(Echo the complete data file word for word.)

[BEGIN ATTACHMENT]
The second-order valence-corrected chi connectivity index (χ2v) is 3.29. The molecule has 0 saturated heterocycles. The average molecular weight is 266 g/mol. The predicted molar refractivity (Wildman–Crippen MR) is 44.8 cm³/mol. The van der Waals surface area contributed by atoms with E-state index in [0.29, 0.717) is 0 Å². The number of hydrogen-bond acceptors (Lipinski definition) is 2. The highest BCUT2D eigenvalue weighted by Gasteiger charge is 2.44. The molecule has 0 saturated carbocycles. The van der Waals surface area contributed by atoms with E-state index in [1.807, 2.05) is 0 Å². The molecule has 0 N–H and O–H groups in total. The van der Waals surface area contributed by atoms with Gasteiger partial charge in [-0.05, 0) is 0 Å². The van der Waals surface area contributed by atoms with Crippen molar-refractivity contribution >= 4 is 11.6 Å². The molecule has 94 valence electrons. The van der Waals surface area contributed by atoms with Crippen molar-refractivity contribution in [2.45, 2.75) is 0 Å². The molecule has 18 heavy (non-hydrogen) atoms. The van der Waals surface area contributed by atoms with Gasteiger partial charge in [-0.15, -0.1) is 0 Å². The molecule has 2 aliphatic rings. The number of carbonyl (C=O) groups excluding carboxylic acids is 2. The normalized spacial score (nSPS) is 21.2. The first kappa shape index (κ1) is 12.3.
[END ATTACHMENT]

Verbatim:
The second-order valence-corrected chi connectivity index (χ2v) is 3.29. The molecule has 0 saturated heterocycles. The average molecular weight is 266 g/mol. The predicted molar refractivity (Wildman–Crippen MR) is 44.8 cm³/mol. The van der Waals surface area contributed by atoms with E-state index in [0.29, 0.717) is 0 Å². The number of hydrogen-bond acceptors (Lipinski definition) is 2. The highest BCUT2D eigenvalue weighted by Gasteiger charge is 2.44. The molecule has 0 saturated carbocycles. The van der Waals surface area contributed by atoms with E-state index in [1.807, 2.05) is 0 Å². The molecule has 0 N–H and O–H groups in total. The van der Waals surface area contributed by atoms with Gasteiger partial charge in [-0.05, 0) is 0 Å². The van der Waals surface area contributed by atoms with Crippen molar-refractivity contribution >= 4 is 11.6 Å². The molecule has 94 valence electrons. The van der Waals surface area contributed by atoms with Crippen molar-refractivity contribution in [2.45, 2.75) is 0 Å². The molecule has 18 heavy (non-hydrogen) atoms. The van der Waals surface area contributed by atoms with Gasteiger partial charge in [-0.15, -0.1) is 0 Å². The molecule has 2 aliphatic rings. The number of carbonyl (C=O) groups excluding carboxylic acids is 2. The normalized spacial score (nSPS) is 21.2. The first kappa shape index (κ1) is 12.3.